This paper attempts to scrutinize a lesser-known, yet hugely influential, Protestant institution – the Religious Tract Society, London (RTS, founded in 1799) – which played a predominant role in sponsoring the global enterprise of translating Christian tracts in the 19th and early 20th centuries. The RTS introduced, if not imposed, its principles and identity on the publication of Chinese tracts by offering grants to the China missions. As long as they were issued under RTS patronage, all Chinese tracts had to fall in line with its dominant ideology – to be both interdenominational and evangelical in character. The paper investigates the role of institutional patronage in the translation of Christian tracts into Chinese, especially the policies of tract societies that came into play in terms of text selection and ideological censorship. Also explored in depth are the issues surrounding the transplantation of RTS ideology onto Chinese soil, and institution-individual power relations in the process of cross-cultural translation activity.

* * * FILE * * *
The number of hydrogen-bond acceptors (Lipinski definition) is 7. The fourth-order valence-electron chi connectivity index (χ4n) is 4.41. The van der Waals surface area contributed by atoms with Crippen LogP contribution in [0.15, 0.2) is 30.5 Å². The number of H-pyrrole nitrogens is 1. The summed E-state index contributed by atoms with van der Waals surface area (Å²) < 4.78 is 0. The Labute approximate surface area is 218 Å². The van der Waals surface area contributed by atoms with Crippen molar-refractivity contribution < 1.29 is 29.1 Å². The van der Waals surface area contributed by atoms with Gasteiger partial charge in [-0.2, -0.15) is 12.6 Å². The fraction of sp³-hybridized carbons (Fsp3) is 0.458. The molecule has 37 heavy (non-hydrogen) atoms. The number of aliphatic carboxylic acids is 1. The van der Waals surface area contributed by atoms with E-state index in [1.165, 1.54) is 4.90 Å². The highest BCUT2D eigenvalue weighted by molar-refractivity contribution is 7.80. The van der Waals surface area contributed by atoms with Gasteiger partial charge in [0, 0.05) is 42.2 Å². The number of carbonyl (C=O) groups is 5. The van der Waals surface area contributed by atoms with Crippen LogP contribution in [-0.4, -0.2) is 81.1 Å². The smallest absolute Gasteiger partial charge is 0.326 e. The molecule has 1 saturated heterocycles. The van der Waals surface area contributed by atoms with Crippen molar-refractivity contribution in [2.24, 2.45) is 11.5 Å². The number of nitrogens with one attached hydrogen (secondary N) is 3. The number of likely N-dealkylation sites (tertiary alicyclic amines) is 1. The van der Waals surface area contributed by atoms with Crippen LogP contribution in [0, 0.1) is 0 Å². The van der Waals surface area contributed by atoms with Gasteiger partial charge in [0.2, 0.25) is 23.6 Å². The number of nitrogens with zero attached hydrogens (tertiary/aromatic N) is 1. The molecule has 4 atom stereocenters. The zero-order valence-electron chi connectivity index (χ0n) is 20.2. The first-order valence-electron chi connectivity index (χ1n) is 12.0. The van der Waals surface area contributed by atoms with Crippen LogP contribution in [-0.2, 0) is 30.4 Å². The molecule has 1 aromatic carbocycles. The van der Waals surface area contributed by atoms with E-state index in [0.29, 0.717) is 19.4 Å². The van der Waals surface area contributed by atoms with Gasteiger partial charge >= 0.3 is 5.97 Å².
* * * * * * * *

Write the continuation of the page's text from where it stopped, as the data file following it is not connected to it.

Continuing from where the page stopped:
|Number of pages||23|
|Publication status||Published - Jan 2007|
Scopus Subject Areas
- Language and Linguistics
- Linguistics and Language